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Are Case Volume and Facility Complexity Level Associated With Postoperative Complications After Hip Fracture Surgery in the Veterans Affairs Healthcare System?

Wong JK, Kim TE, Mudumbai SC, Memtsoudis SG, Giori NJ, Howard SK, Oka RK, King R, Mariano ER. Are Case Volume and Facility Complexity Level Associated With Postoperative Complications After Hip Fracture Surgery in the Veterans Affairs Healthcare System? Clinical orthopaedics and related research. 2019 Jan 1; 477(1):177-190.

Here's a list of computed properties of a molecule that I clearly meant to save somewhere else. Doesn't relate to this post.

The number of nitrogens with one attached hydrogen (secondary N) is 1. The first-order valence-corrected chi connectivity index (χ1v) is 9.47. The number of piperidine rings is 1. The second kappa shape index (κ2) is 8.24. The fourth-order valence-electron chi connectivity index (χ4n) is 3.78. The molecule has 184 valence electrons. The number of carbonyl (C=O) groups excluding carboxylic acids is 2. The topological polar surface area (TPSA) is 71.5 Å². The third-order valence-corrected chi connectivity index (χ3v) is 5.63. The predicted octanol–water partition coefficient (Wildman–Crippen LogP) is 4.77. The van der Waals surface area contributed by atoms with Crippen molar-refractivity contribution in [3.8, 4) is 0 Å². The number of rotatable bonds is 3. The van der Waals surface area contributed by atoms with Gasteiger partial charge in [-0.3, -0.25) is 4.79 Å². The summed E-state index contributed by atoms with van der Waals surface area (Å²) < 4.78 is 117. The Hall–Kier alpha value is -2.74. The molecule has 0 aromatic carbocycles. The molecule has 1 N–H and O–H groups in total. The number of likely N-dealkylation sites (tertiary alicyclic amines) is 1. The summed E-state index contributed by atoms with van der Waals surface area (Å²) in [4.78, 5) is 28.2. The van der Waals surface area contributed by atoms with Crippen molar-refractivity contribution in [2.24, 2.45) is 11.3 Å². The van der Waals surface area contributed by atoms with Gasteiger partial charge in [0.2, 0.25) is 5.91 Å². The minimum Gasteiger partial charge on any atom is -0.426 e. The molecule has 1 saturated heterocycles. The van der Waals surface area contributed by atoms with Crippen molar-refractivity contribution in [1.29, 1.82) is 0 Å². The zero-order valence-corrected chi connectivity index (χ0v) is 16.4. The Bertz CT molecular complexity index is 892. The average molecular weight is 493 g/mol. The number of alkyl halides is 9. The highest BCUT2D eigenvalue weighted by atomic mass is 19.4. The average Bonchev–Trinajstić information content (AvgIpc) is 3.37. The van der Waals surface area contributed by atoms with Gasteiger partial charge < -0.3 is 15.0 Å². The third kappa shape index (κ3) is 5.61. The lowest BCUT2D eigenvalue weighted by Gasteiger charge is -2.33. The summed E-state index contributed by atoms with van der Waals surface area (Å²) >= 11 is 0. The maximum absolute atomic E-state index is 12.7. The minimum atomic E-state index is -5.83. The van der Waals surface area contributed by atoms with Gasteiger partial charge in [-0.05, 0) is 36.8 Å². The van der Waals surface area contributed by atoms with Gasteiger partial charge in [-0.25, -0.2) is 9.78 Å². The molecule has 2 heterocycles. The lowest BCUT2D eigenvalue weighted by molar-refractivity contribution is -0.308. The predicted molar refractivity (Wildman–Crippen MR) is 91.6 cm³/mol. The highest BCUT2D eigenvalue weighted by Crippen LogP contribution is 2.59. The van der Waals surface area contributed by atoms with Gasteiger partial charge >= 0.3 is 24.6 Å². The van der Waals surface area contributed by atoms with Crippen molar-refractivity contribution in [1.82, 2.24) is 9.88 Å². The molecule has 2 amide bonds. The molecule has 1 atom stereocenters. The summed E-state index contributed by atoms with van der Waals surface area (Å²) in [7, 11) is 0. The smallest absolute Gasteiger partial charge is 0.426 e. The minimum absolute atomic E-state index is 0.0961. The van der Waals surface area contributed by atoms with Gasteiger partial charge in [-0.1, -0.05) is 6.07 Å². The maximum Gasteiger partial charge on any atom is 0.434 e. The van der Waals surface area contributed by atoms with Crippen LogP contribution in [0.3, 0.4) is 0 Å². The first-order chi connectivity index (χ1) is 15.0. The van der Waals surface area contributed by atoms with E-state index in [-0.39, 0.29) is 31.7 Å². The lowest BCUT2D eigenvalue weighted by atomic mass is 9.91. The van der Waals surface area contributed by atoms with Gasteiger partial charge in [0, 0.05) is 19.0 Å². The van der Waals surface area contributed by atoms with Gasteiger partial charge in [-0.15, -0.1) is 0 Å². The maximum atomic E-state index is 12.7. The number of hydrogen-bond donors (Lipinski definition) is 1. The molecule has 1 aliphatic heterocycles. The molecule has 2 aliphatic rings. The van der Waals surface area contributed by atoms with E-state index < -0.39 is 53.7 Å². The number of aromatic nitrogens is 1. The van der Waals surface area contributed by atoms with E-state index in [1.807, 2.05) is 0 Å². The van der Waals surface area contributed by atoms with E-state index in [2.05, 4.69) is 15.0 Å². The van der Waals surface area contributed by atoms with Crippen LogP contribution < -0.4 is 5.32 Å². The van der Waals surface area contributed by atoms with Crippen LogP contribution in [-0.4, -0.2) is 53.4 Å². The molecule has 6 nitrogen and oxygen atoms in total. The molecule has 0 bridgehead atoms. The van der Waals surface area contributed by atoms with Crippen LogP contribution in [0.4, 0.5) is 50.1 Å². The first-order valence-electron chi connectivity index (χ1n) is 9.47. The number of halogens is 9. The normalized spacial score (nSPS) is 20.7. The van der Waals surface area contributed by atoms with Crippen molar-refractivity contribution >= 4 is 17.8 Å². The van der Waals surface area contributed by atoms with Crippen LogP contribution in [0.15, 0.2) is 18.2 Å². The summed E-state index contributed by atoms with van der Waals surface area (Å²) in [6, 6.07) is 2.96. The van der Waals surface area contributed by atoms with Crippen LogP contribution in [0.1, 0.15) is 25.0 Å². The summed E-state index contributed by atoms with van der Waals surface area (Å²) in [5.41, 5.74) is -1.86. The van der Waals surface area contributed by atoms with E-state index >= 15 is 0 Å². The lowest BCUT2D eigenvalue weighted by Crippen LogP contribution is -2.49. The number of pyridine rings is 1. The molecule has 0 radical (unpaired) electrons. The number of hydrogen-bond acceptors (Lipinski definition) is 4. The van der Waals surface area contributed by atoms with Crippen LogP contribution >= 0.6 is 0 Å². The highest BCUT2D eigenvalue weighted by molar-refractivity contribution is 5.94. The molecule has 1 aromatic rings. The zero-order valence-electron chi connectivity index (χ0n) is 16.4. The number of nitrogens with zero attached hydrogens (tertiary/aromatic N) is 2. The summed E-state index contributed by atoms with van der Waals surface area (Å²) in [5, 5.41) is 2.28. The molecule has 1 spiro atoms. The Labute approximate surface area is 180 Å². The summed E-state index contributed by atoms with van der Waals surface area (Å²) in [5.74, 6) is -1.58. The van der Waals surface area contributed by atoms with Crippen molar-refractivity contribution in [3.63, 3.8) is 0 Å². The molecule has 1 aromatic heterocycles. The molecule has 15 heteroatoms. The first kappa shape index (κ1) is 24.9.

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BACKGROUND: Hospital-related factors associated with mortality and morbidity after hip fracture surgery are not completely understood. The Veterans Health Administration (VHA) is the largest single-payer, networked healthcare system in the country serving a relatively homogenous patient population with facilities that vary in size and resource availability. These characteristics provide some degree of financial and patient-level controls to explore the association, if any, between surgical volume and facility resource availability and hospital performance regarding postoperative complications after hip fracture surgery. QUESTIONS/PURPOSES: (1) Do VHA facilities with the highest complexity level designation (Level 1a) have a disproportionate number of better-than-expected performance outliers for major postoperative complications compared with lower-complexity level facilities? (2) Do VHA facilities with higher hip fracture surgical volume have a disproportionate number of better-than-expected performance outliers for major postoperative complications compared with lower-volume facilities? METHODS: We explored the Veterans Affairs Surgical Quality Improvement Project (VASQIP) database from October 2001 to September 2012 for records of hip fracture surgery performed. Data reliability of the VASQIP database has been previously validated. We excluded nine of the 98 VHA facilities for contributing fewer than 30 records. The remaining 89 VHA facilities provided 23,029 records. The VHA designates a complexity level to each facility based on multiple criteria. We labeled facilities with a complexity Level 1a (38 facilities)-the highest achievable VHA designated complexity level-as high complexity; we labeled all other complexity level designations as low complexity (51 facilities). Facility volume was divided into tertiles: high ( > 277 hip fracture procedures during the sampling frame), medium (204 to 277 procedures), and low ( < 204 procedures). The patient population treated by low-complexity facilities was older, had a higher prevalence of severe chronic obstructive pulmonary disease (26% versus 22%, p < 0.001), and had a higher percentage of patients having surgery within 2 days of hospital admission (83% versus 76%, p < 0.001). High-complexity facilities treated more patients with recent congestive heart failure exacerbation (4% versus 3%, p < 0.001). We defined major postoperative complications as having at least one of the following: death within 30 days of surgery, cardiac arrest requiring cardiopulmonary resuscitation, new q-wave myocardial infarction, deep vein thrombosis and/or pulmonary embolism, ventilator dependence for at least 48 hours after surgery, reintubation for respiratory or cardiac failure, acute renal failure requiring renal replacement therapy, progressive renal insufficiency with a rise in serum creatinine of at least 2 mg/dL from preoperative value, pneumonia, or surgical site infection. We used the observed-to-expected ratio (O/E ratio)-a risk-adjusted metric to classify facility performance-for major postoperative complications to assess the performance of VHA facilities. Outlier facilities with 95% confidence intervals (95% CI) for O/E ratio completely less than 1.0 were labeled "exceed expectation;" those that were completely greater than 1.0 were labeled "below expectation." We compared differences in the distribution of outlier facilities between high and low-complexity facilities, and between high-, medium-, and low-volume facilities using Fisher''s exact test. RESULTS: We observed no association between facility complexity level and the distribution of outlier facilities (high-complexity: 5% exceeded expectation, 5% below expectation; low-complexity: 8% exceeded expectation, 2% below expectation; p = 0.742). Compared with high-complexity facilities, the adjusted odds ratio for major postoperative complications for low-complexity facilities was 0.85 (95% CI, 0.67-1.09; p = 0.108).We observed no association between facility volume and the distribution of outlier facilities: 3% exceeded expectation and 3% below expectation for high-volume; 10% exceeded expectation and 3% below expectation for medium-volume; and 7% exceeded expectation and 3% below expectation for low-volume; p = 0.890). The adjusted odds ratios for major postoperative complications were 0.87 (95% CI, 0.73-1.05) for low- versus high-volume facilities and 0.89 (95% CI, 0.79-1.02] for medium- versus high-volume facilities (p = 0.155). CONCLUSIONS: These results do not support restricting facilities from treating hip fracture patients based on historical surgical volume or facility resource availability. Identification of consistent performance outliers may help health care organizations with multiple facilities determine allocation of services and identify characteristics and processes that determine outlier status in the interest of continued quality improvement. LEVEL OF EVIDENCE: Level III, therapeutic study.

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